Reflections by Jean Heriot
I can’t believe that I have been a part of this program for seven years, since the fall of 2003, and so many students have come into the program, graduated and begun their work in the world as young adults.
When I work with students, I never really know what aspects of what I teach will stay with them. And, I am never certain that what I am trying to convey is the right or appropriate thing to say or do. Despite my years of training in academia and in the church, I still struggle, as do our students, with the big and eternal questions of life – what has meaning, where should I use my skills and talents – I also struggle with the little things, the day to day priorities. One student recently wrote to me that she appreciated the gift of time. She said I always invited her into my office to talk whenever she stopped by. A former graduate was glad that I told her she was not living up to her gifts in one of my classes. She turned it around, in part, because of the “threat” of a grade; yet, that push propelled her into a new realm of engagement. When do we push, how do we listen, how do we balance knowledge acquisition with practical engagement? Each of these questions is familiar to teachers at any level. I strive daily to live authentically so students know I care about them as people and about the choices they make.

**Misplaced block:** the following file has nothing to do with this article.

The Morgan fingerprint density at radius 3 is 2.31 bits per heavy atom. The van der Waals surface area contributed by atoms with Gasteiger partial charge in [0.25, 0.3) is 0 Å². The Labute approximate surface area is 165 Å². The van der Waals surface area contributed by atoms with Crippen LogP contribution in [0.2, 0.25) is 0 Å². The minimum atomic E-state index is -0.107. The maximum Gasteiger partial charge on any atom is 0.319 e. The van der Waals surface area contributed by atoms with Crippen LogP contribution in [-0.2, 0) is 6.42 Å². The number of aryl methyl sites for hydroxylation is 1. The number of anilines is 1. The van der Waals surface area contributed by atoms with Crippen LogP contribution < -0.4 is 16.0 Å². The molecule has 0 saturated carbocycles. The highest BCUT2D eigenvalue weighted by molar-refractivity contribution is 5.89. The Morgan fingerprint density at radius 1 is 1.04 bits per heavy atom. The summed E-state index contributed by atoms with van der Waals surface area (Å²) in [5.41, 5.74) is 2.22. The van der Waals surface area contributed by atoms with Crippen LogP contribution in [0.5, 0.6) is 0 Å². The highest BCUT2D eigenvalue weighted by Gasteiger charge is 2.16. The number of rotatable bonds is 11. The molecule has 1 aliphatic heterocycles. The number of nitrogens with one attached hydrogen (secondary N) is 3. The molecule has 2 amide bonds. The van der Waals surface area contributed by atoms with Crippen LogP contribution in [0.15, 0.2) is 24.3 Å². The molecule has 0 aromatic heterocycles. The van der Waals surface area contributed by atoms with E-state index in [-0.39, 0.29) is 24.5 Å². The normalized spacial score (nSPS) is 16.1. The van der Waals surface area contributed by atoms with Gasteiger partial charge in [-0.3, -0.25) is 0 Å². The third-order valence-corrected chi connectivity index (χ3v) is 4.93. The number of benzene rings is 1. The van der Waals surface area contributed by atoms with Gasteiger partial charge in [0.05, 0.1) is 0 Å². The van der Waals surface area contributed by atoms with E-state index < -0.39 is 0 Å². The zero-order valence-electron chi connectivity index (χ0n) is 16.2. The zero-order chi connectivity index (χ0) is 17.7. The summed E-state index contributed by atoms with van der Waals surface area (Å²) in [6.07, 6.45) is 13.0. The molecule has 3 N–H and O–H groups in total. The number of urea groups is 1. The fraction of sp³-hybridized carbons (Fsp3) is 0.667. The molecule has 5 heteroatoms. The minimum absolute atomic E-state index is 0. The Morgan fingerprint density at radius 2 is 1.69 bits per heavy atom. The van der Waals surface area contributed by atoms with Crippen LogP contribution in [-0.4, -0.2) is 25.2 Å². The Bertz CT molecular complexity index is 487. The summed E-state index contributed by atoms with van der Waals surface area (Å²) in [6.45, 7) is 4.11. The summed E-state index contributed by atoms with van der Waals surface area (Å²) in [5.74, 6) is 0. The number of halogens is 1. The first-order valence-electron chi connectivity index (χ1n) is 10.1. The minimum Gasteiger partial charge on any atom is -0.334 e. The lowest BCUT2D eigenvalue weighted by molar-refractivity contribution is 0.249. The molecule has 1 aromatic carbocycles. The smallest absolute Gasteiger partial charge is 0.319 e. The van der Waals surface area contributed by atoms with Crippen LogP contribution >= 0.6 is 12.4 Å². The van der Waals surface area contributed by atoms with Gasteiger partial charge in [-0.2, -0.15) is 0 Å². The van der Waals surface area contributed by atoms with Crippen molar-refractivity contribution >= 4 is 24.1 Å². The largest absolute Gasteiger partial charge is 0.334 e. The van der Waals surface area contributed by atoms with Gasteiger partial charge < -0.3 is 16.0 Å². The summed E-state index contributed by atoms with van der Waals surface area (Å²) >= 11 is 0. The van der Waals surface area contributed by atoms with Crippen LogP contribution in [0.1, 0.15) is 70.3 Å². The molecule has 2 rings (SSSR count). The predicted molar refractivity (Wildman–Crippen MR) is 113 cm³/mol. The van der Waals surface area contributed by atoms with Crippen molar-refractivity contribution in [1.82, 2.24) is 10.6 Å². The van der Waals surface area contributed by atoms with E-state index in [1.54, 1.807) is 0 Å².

It is a privilege to convey that faith is not just about a creed or a set of beliefs or values. Faith is so much more. Faith involves how we live our commitments, how we act in the world, what we care about so much that it keeps us up at night. As I have engaged in the Vocation and Values Program, I have grown not just in teaching but even more in understanding the gospel message that we live, as best we can, an ethic of care. I am saddened and hurt when I see children in an orphanage in Mexico reaching out for love, and I am gladdened by all the agencies in Hastings that reach out to care for the hungry and the homeless. At the same time, I hope that we can grow our safety net to reach more people – so that all who are hungry can be full – full not just of food, but living lives full of meaning and purpose. It is to that wider goal that the gospel directs our attention over and over again. It’s hard to believe that such transformations are possible in these times, but that is what faith is all about. I have seen student after student engage in these questions, with the hope and energy of youth. To work with our students in this deeply meaningful way provides endless opportunities for my own growth as a teacher and a minister.